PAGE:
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For example, the character [ \U0001316E ] in Unicode is 𓅮. How could I transform it into a LaTeX command.

I tried to use XeLaTeX compiler and directly copy the symbol into Overleaf, but is became �� in the editior.

I also tried to use \symbol{}, but it only can print a small number of Unicode characters.

What other methods I can try? How about to use newunicodechar?

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  • As supplement, I tested and it seems all characters in form of [ \U00xxxxxx ] can be printed and all characters in form of [ \U01xxxxxx ],[ \U02xxxxxx ],[ \U03xxxxxx ] can not. Feb 29, 2020 at 4:42
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    Welcome to TeX.SE. Have you tried using LuaLaTeX instead of XeLaTeX? (The luaotfload utility has a way of mapping characters with a unicode number above UTF8's range back into the acceptable range.) Out of curiosity: Which font has a glyph for 𓅮?
    – Mico
    Feb 29, 2020 at 5:31
  • Thanks. I have tried but it works exactly the same. Feb 29, 2020 at 5:37
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    @Mico Noto Sans Egyptian Hieroglyphs, and some others. 𓅪𓅫𓅬𓅭𓅮𓅯𓅰𓅱
    – Cicada
    Feb 29, 2020 at 5:47
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    @ZizhengYang Overleaf has the complete set of Noto fonts "as included in Ubuntu 18.04": overleaf.com/learn/latex/Questions/What_OTF/… So tryfont "Noto Sans Egyptian Hieroglyphs" with fontspec package. Otherwise, you have to upload it via the menu, apparently.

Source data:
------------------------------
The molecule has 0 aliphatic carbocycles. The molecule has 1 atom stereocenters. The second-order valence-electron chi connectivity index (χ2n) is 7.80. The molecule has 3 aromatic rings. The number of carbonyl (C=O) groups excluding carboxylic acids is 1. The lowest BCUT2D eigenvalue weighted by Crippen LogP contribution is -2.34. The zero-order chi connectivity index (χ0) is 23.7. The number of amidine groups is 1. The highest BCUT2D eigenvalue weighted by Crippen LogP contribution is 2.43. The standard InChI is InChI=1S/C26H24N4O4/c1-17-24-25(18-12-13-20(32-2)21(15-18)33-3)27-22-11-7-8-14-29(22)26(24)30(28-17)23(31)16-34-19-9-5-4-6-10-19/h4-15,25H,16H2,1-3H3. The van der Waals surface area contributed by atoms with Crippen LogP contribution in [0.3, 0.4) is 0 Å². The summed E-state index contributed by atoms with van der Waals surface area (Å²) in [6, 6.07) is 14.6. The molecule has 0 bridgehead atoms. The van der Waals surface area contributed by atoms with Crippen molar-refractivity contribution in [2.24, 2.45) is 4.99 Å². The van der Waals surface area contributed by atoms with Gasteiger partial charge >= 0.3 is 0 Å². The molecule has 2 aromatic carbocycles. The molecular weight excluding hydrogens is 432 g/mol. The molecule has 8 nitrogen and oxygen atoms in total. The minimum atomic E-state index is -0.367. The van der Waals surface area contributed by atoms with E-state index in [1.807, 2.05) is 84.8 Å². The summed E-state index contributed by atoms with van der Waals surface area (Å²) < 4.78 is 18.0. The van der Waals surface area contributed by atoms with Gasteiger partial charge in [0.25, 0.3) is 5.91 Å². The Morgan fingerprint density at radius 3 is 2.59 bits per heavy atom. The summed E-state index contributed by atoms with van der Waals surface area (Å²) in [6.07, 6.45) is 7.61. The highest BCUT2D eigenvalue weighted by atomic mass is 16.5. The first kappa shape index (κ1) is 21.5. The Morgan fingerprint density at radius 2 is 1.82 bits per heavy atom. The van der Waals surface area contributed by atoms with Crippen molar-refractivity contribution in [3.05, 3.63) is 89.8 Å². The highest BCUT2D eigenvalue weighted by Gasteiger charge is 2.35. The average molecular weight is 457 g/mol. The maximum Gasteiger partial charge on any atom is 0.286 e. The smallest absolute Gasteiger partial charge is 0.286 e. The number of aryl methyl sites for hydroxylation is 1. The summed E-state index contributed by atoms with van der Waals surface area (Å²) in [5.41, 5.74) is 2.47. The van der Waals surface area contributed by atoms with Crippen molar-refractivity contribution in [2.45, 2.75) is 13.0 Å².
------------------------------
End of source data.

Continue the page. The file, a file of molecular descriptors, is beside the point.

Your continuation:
– Cicada
    Feb 29, 2020 at 6:09

2 Answers 2

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The font 'Noto Sans Egyptian Hieroglyphs - Regular' has placed its 1,071 glyphs in slots 77824 thru 78894 or, equivalently, slots U13000 thru U1342E. (To typeset all glyphs in a table, one needs 66 rows with 16 glyphs and 1 row with 15 glyphs.)

Under either LuaLaTeX or XeLaTeX, one may use either \symbol or \char to typeset the glyphs by their "number":

  • To typeset the first glyph in the font file, one can write either \symbol{77824} or \symbol{"13000}; to typeset the final glyph, one can write either \symbol{78894} or \symbol{"1342E}. (The " character informs TeX that the number is written with hexadecimal-numeral notation.)

  • Alternatively, if you prefer to use \char instead of symbol, you'd write either \char77824 or \char"13000 for the first glyph and either \char78894 or \char"1342E for the final glyph contained in the font file. Observe that the argument of \char must not be enclosed in curly braces.